Created on Friday, 31 January 2014 Written by NATE SMITH
Logan County is starting to see its share of funding trickle in from a state program designed to motivate welfare recipients to find work.
The program is temporary and is scheduled to last through June 2015, Susan Bailey-Evans, director of Logan County Job and Family Services, said Thursday in a quarterly meeting with Logan County Commissioners Dustin Wickersham, John Bayliss and Tony Core.
The Ohio Works Incentive Program offers cash incentives to welfare recipients who find and keep a job for milestones of 90, 120 and 180 days, and is aimed at helping those people find a job.
The initiative also provides monetary bonuses to local job and family services departments whose clients are able to find and keep work for up to six months.
Ohio Department of Job and Family Services has gone through $66 million through six months and, according to a Jan. 24 report from the OJFS, has found work for 257 Ohioans — three-quarters of whom are earning less than $10 per hour. Of those employed, five kept a job for three months or more.
Mrs. Bailey-Evans said she’s been aware of the program, but has been slow to participate because she wanted to see if monetary incentives would, in fact, arrive from the state agency.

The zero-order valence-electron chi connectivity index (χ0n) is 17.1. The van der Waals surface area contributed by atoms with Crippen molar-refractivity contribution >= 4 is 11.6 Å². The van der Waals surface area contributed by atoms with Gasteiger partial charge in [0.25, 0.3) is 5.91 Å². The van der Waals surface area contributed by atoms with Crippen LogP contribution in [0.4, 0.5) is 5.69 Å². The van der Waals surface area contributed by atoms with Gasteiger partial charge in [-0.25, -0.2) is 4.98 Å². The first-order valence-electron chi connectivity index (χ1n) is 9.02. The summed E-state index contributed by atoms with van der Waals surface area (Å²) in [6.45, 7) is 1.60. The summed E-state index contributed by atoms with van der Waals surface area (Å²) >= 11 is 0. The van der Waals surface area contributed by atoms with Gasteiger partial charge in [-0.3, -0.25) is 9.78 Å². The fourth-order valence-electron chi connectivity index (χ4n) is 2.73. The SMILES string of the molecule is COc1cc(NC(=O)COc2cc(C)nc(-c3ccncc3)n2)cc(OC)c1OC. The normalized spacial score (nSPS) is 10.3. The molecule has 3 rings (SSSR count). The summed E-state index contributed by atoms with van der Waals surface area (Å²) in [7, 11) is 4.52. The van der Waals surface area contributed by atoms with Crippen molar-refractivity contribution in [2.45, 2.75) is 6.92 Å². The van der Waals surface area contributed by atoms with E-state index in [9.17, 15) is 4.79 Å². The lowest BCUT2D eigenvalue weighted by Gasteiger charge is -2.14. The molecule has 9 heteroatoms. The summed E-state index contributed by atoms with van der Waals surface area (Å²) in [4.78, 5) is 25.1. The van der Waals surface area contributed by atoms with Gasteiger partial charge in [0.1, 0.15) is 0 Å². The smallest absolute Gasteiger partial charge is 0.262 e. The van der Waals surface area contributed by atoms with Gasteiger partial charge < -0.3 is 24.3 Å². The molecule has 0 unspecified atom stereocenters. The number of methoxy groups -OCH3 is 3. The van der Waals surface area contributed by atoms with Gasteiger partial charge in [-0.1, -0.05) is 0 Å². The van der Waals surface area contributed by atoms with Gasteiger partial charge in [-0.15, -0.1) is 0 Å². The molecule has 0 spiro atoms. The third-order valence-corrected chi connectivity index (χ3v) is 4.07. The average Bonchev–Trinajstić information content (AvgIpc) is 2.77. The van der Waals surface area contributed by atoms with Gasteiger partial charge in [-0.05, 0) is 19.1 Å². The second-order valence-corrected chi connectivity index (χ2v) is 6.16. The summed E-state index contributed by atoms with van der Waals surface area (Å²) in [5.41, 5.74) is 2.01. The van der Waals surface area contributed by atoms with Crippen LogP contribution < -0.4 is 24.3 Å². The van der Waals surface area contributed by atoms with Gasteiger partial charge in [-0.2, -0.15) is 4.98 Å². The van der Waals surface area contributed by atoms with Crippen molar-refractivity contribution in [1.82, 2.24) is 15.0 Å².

The director said Thursday $16,000 has been promised to Logan County JFS to be used as cash incentives for clients and to be put back into the local office. Of the $16,000 promised, the county has received $1,000 so far.
Specific cash incentives for Ohio Works First clients who find work might be $100 if the person keeps the job for 90 days, and $250 after four and six months.
The local department’s share of Ohio Works Incentive Program may be used to purchase a “smart board” for the workforce development office. That kind of technology would make it easier to bring clients and potential employers together for training and services, Mrs. Bailey-Evans said.